ComplexCon returns to Long Beach Nov. 6 - 7 with hosts J. Balvin and Kristen Noel Crawley, performances by A$AP Rocky and Turnstile, and more shopping and drops.
Secure your spot while tickets last!
Though the usual news of this variety generally involves the exact opposite response, the Pentagon has formally invited esteemed hackers to put their best hacking foot forward in the name of education. Vetted hackers have been asked to test the cybersecurity of U.S. Defense Department sites as part of the "Hack the Pentagon" pilot program, according to Reuters. The initiative, the first of its kind, was officially announced on Wednesday with a statement from Defense Secretary Ash Carter.
"I am confident that this innovative initiative will strengthen our digital defenses and ultimately enhance our national security," Carter said. According to an unnamed Pentagon official, the project's goal is to "challenge our cybersecurity in a new and innovative way" without compromising potentially critical information. To ensure the project goes smoothly (i.e. to make sure it doesn't end up becoming a real hack-a-thon), Mashable reports that prospective participants must be willing to subject themselves to a background check.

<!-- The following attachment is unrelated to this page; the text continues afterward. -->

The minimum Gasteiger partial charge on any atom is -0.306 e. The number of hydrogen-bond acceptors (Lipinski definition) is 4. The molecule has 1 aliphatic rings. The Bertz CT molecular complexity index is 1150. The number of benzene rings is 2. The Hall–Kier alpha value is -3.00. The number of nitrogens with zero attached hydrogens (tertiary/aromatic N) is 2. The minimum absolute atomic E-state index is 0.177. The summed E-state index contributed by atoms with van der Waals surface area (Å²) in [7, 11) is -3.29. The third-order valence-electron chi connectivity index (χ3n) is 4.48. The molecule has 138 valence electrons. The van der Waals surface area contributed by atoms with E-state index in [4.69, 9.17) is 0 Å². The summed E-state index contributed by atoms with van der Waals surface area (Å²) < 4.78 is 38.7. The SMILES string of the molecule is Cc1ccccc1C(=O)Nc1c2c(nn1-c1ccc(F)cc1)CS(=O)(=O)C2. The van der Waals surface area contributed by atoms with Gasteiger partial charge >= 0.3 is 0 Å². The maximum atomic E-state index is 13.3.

Though thousands of eager hackers are expected to participate in the "Hack the Pentagon" program, presumably because it simply sounds like an awesome thing to do, specific details regarding the contest have not been officially unveiled. However, if the pilot program follows the lead of similar programs utilized by companies like Google and others, then some form of monetary compensation isn't entirely out of the question.
Start flexing those hack muscles.